congress and tax law
congress and tax law

Have you done your due diligence?

Read the Article

Under rules dating back to 1997, tax return preparers have been required to comply with special due diligence requirements when preparing returns claiming the earned income credit (EIC). However, in recent years, the due diligence requirements have expanded to other tax claims.

Starting in 2016, the Protecting Americans From Tax Hikes (PATH) Act added returns claiming the child tax credit (CTC) or American Opportunity education tax credit (AOTC) to the due diligence requirements. And, beginning with 2018 returns, the 2017 Tax Cuts and Jobs Act further expanded the due diligence requirements to returns claiming head of household (HOH) tax status. In addition, the Tax Cuts and Jobs Act expanded the CTC to include an additional child tax credit (ACTC) and credit for other dependents (ODC) who do not qualify for the regular credit, which is also subject to the due diligence requirements. The IRS has issued final regulations that reflect the expanded due diligence requirements [Treas. Reg. Sec. 1.6695-2].

Key Point: Guidance on the IRS website makes it clear that not meeting your due diligence requirements can have tough consequences for you, your firm, and your client (Consequence of Not Meeting Your Due Diligence Requirements, 12/29/2020).

Basic rules: A paid tax return preparer must complete Form 8867, Paid Preparer’s Due Diligence Checklist, for each return subject to the due diligence requirements. Form 8867 must be submitted with the taxpayer’s return. However, checking off boxes is not enough to satisfy the due diligence requirements.

Knowledge. The tax return preparer’s completion of Form 8867 must be based on information provided by the taxpayer, or otherwise reasonably obtained or known by the preparer. Moreover, the preparer must not know, or have reason to know, that any information used in determining the taxpayer’s eligibility to file as head of household or in determining the taxpayer’s eligibility for, or the amount of, any credit claimed on the return is incorrect.

Records. A tax return preparer must retain a copy of the completed Form 8867 and supporting records, including copies of documents provided by the taxpayer; a record of how, when, and from whom the information used to complete Form 8867 was obtained; and record of any additional questions asked of the taxpayer and the taxpayer’s answers. As a general rule, these records must be retained for three years from the later of the return due date or the date the return was filed.

The high cost of noncompliance. Failure to comply with the due diligence requirements can be costly—for you, your firm, and your client.

The preparer penalty for noncompliance is $500 per failure adjusted for inflation. The inflation-adjusted penalty amount for 2021 returns filed in 2022 is $545 per failure [Rev. Proc. 2020-45]. What’s more, a separate penalty applies for each claim on a return for which the due diligence requirements are not met [IRC Sec. 6695(g)]. So, for example, if a preparer files a head of household return for 2021 claiming the EITC, child tax credits, and an AOTC education credit without meeting the due diligence requirements, the potential penalty could be as high as $2,180.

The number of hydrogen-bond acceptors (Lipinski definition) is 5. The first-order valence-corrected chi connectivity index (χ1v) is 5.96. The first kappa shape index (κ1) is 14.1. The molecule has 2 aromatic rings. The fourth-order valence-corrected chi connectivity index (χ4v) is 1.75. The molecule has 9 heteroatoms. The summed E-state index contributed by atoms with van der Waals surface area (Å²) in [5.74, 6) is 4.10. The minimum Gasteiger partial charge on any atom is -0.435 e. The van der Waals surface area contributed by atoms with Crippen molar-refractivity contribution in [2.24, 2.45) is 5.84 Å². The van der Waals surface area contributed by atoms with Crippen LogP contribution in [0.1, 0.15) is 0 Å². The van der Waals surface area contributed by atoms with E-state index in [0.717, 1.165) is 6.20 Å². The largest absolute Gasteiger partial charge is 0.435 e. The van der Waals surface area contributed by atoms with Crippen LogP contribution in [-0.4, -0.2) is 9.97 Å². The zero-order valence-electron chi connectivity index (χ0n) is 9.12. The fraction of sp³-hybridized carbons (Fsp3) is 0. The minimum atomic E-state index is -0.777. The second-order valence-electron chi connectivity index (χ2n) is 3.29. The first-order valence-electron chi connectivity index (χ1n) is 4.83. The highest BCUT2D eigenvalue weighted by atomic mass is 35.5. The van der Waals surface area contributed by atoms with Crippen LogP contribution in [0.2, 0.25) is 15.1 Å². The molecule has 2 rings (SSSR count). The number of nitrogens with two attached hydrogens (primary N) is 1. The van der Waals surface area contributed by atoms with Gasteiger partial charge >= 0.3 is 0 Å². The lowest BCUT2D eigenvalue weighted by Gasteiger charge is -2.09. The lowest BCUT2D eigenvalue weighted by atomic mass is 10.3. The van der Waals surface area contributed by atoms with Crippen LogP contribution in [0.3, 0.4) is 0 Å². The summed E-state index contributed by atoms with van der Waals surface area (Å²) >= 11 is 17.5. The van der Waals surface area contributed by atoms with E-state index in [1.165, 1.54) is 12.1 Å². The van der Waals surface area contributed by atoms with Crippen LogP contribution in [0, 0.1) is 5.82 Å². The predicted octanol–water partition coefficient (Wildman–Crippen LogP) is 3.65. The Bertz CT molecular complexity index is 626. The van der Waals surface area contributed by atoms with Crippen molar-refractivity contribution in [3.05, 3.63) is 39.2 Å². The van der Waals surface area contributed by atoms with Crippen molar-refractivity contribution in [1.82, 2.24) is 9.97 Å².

The IRS can also assess separate penalties against a preparer’s firm if management knew of or participated in failure to comply with the due diligence requirements. Separate penalties can also be assessed if the firm failed to establish proper procedures to ensure compliance with the due diligence requirements or disregarded those procedures [Treas. Reg. Sec. 1.6695-2(c)].

The IRS guidance makes it clear that a preparer who fails to comply with the due diligence requirements can also face other consequences, including:

  • Other civil return preparer.
  • Suspension or expulsion from IRS e-file.
  • Disciplinary action by the IRS Office of Professional Responsibility.
  • An injunction barring the preparation of tax returns.
  • Criminal penalties for filing false returns.

Key exception: On the other hand, a due diligence slip up may be excused if a preparer has adequate compliance systems in place. The penalty will not apply to a particular return if the tax return preparer can show that, considering all the facts and circumstances, the preparer’s normal office procedures are reasonably designed and routinely followed to ensure compliance with the due diligence requirements, and the failure to comply was isolated and inadvertent [Treas. Reg. Sec. 1.6695 (d)].

Failure to meet the due diligence requirements will also have adverse consequences for clients. If the IRS denies HOH filing status or credits claimed on the return, the client must pay back any amount refunded in error plus any additional assessment. In addition, the client will have to file Form 8862, Information to Claim Certain Credits After Disallowance, to renew any credit claims.

The consequences will be more severe if the client’s credit claims were reckless or fraudulent. A client can be banned from claiming the credits for two years if the improper credit claims were due to reckless or intentional disregard of the rules, or for 10 years if the credit claims were fraudulent [IRC  Sec. 24(g), 25A(b), 32(k)].

Editor’s note: This article was originally published on Feb. 5, 2020, and republished with all new content on Feb. 23, 2022. Check out the Intuit® Tax Pro Center’s variety of articles on compliance and IRS matters.

Comments are closed.